From Scranton to Wetumpka, meet the small towns who found major success thanks to tv and entertainment.
Between our busy work schedules, social activities and everyday tasks, we fill our time flipping through best-selling novels, binge-watching popular TV shows or absorbed in the storylines that unfold during the latest must-see movies. While all entertaining, we take the details being presented to us, and we form an opinion — a teacher’s workday looks like this or people from rural Tennessee act like this — that we tend to keep until presented with additional information.
Since cities, regions and states are kind of our obsession (have you checked out our latest Top 100?), we questioned how perceptions formed from reading books and watching TV shows and movies affect the communities they are based on. So to get to the bottom of things, we went straight to the source and talked with three leaders who represent cities associated with a particular TV show or movie.
Home Town Takeover
If you are anything like us, you were glued to your TV every Sunday when a new episode of Home Town Takeover, a spinoff of Ben and Erin Napier’s show called Home Town, aired on HGTV in 2021. These college sweethearts from Laurel, MS, “took over” Wetumpka, AL, and completed renovations throughout the city.
Prior to selecting Wetumpka, the show announced in early 2020 that communities all over the country could submit entries explaining why the Napiers should come and renovate their town or city. Shellie Whitfield, executive director of the Wetumpka Area Chamber of Commerce, says she, along with the mayor and the Main Street Wetumpka director, submitted a video.
“Basically, (the video was) just saying, ‘We love this place. And this is what we’re already doing. And we’re working together. And gosh, we could really use your help because we have all this potential.'”
And in July of 2020, from a huge screen hung on the outside of the chamber building, the whole city found out they would soon be the subject of Home Town Takeover.
“When the show aired in May and June, (tourism) was too much. We could not handle it. About 10:30 in the morning, the restaurant that had been on the show — people would start lining up, and the line would go all the way across the parking lot into the street…”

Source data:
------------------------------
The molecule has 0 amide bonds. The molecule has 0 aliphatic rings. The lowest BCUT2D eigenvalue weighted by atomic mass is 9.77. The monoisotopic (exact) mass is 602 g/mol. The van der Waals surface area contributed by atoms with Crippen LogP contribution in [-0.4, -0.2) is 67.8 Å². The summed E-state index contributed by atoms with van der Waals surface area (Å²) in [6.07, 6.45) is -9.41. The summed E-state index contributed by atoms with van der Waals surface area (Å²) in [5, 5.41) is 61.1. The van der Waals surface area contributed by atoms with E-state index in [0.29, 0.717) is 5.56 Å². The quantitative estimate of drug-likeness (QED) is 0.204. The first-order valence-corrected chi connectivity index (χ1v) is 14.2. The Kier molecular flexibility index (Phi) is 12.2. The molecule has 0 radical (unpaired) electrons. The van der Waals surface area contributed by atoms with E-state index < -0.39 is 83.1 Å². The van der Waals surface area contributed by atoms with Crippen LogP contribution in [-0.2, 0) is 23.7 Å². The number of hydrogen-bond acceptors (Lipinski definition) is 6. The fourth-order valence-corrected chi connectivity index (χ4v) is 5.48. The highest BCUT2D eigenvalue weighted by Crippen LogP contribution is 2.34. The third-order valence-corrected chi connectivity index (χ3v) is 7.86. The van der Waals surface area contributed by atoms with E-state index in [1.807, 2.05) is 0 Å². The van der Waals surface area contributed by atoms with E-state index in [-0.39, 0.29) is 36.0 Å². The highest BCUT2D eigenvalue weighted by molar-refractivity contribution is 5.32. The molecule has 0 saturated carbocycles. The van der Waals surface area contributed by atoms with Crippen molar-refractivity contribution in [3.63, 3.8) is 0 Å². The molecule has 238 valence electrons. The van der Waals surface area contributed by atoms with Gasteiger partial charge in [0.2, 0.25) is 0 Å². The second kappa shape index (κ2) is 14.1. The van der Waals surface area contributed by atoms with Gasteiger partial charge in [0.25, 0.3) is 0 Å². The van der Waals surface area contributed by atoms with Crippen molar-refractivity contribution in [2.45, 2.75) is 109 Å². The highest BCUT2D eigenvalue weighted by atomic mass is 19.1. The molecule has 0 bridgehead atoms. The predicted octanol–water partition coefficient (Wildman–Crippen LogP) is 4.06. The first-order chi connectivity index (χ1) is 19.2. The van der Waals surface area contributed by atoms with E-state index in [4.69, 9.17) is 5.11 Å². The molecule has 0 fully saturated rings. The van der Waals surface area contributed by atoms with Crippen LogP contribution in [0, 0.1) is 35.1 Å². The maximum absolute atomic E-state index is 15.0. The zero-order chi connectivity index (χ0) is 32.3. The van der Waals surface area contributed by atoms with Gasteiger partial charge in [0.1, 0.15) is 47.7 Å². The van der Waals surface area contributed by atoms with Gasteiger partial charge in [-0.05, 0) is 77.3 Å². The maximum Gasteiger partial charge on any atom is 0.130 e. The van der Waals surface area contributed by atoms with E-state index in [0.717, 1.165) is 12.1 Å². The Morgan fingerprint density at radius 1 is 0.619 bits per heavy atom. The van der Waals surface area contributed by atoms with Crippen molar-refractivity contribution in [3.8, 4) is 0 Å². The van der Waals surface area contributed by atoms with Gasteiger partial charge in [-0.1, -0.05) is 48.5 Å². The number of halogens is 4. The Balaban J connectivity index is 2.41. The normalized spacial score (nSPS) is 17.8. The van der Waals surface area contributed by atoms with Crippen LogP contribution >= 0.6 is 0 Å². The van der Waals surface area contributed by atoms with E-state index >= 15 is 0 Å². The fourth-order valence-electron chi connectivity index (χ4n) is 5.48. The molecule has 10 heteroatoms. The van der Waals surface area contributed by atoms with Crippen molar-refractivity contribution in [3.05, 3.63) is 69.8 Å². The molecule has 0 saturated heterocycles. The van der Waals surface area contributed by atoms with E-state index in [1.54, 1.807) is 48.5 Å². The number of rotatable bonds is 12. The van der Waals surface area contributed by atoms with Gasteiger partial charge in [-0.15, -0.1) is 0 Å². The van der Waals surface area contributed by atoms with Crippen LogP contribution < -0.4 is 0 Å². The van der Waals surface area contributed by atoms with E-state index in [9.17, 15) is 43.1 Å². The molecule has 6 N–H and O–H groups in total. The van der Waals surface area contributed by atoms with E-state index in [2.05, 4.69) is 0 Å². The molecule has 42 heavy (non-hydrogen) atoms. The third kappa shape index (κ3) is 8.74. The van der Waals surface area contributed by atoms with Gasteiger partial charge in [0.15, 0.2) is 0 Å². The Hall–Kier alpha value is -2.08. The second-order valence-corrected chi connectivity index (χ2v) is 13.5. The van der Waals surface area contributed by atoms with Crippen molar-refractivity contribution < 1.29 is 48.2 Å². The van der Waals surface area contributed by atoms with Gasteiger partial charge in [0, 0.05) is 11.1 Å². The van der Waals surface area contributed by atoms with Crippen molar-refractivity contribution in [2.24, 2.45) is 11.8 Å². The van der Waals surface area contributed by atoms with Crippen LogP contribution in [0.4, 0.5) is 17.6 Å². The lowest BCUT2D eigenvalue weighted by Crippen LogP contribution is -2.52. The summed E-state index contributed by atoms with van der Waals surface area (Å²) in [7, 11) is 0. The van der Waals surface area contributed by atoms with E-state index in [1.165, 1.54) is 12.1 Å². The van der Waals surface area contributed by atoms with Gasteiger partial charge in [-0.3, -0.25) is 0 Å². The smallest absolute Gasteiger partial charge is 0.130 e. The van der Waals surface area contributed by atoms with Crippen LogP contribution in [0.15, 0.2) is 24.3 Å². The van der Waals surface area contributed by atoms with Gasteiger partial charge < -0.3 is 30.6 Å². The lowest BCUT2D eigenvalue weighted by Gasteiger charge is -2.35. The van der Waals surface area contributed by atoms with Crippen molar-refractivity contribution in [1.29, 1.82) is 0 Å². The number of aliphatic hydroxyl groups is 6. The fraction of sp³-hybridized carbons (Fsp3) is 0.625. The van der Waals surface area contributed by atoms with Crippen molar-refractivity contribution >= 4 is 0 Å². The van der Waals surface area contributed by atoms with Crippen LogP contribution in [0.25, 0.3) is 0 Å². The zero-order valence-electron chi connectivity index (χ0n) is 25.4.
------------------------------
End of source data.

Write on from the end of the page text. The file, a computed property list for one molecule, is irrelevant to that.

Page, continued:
Shellie Whitfield, executive director of the Wetumpka Area Chamber of Commerce
“We just felt so incredibly blessed, and we didn’t really know what that was going to look like. We just knew they were going to come help,” Whitfield says.
Projects included 12 major renovations to restaurants, shops, historic homes, public spaces, and even the addition of a new farmers market, which Whitfield says had been in the community’s long-range plan.
“The day they said they were going to build us a farmers market, I sat on the floor in my house and cried,” she says.
And while the renovations largely impacted the community, there have also been great ripple effects. Whitfield says numerous new businesses have moved in (so many so that there is hardly available space left to rent), Airbnbs are being built downtown, and tourism has skyrocketed.
“When the show aired in May and June, (tourism) was too much. We could not handle it. About 10:30 in the morning, the restaurant that had been on the show — people would start lining up, and the line would go all the way across the parking lot into the street…,” Whitfield says.
Tourists were even being turned away from businesses.
“Our restaurants can only feed so many people. We can’t handle 10,000 people a month in downtown Wetumpka, which is what we were seeing,”
Today, Whitfield says that while tourism has gone down some, “it’s still really good.”
“There’s never a day that I don’t have tourists from all over the world,” she says.
Michael, Dwight and the whole gang at Dunder Mifflin Paper Company made us laugh till we cried from 2005 to 2013 (or the six weeks it took us to binge-watch all nine seasons in 2020). But during the early years, when the show was first gaining its foothold, the Scranton community saw things a little differently, according to Mari Potis, the director of membership and events for The Greater Scranton Chamber of Commerce.
“Everybody was like, ‘they’re going to make fun of Scranton,'” says Potis, who was involved with the show before the pilot through all nine seasons.